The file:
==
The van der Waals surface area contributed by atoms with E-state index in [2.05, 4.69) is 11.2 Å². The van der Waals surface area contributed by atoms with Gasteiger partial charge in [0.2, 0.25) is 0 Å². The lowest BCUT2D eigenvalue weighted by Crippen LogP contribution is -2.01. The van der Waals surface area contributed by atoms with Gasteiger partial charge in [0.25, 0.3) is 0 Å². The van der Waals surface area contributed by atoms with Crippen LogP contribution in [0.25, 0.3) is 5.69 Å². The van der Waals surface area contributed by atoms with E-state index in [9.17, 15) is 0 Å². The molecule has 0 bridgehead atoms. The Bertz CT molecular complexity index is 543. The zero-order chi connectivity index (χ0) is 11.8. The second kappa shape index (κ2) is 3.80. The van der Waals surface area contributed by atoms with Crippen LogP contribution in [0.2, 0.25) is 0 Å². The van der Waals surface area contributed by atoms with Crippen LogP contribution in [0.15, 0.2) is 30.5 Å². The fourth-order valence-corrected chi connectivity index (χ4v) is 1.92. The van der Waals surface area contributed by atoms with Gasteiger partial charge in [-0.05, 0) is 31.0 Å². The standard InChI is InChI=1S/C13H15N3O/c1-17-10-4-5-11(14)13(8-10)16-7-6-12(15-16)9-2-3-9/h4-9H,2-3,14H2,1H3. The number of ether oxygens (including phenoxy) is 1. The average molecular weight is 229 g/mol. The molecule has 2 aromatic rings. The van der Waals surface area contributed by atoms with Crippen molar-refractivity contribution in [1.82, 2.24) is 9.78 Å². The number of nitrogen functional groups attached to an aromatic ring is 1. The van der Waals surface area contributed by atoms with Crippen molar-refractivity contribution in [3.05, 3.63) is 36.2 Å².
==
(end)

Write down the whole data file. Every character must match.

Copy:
The van der Waals surface area contributed by atoms with E-state index in [2.05, 4.69) is 11.2 Å². The van der Waals surface area contributed by atoms with Gasteiger partial charge in [0.2, 0.25) is 0 Å². The lowest BCUT2D eigenvalue weighted by Crippen LogP contribution is -2.01. The van der Waals surface area contributed by atoms with Gasteiger partial charge in [0.25, 0.3) is 0 Å². The van der Waals surface area contributed by atoms with Crippen LogP contribution in [0.25, 0.3) is 5.69 Å². The van der Waals surface area contributed by atoms with E-state index in [9.17, 15) is 0 Å². The molecule has 0 bridgehead atoms. The Bertz CT molecular complexity index is 543. The zero-order chi connectivity index (χ0) is 11.8. The second kappa shape index (κ2) is 3.80. The van der Waals surface area contributed by atoms with Crippen LogP contribution in [0.2, 0.25) is 0 Å². The van der Waals surface area contributed by atoms with Crippen LogP contribution in [0.15, 0.2) is 30.5 Å². The fourth-order valence-corrected chi connectivity index (χ4v) is 1.92. The van der Waals surface area contributed by atoms with Gasteiger partial charge in [-0.05, 0) is 31.0 Å². The standard InChI is InChI=1S/C13H15N3O/c1-17-10-4-5-11(14)13(8-10)16-7-6-12(15-16)9-2-3-9/h4-9H,2-3,14H2,1H3. The number of ether oxygens (including phenoxy) is 1. The average molecular weight is 229 g/mol. The molecule has 2 aromatic rings. The van der Waals surface area contributed by atoms with Crippen molar-refractivity contribution in [1.82, 2.24) is 9.78 Å². The number of nitrogen functional groups attached to an aromatic ring is 1. The van der Waals surface area contributed by atoms with Crippen molar-refractivity contribution in [3.05, 3.63) is 36.2 Å².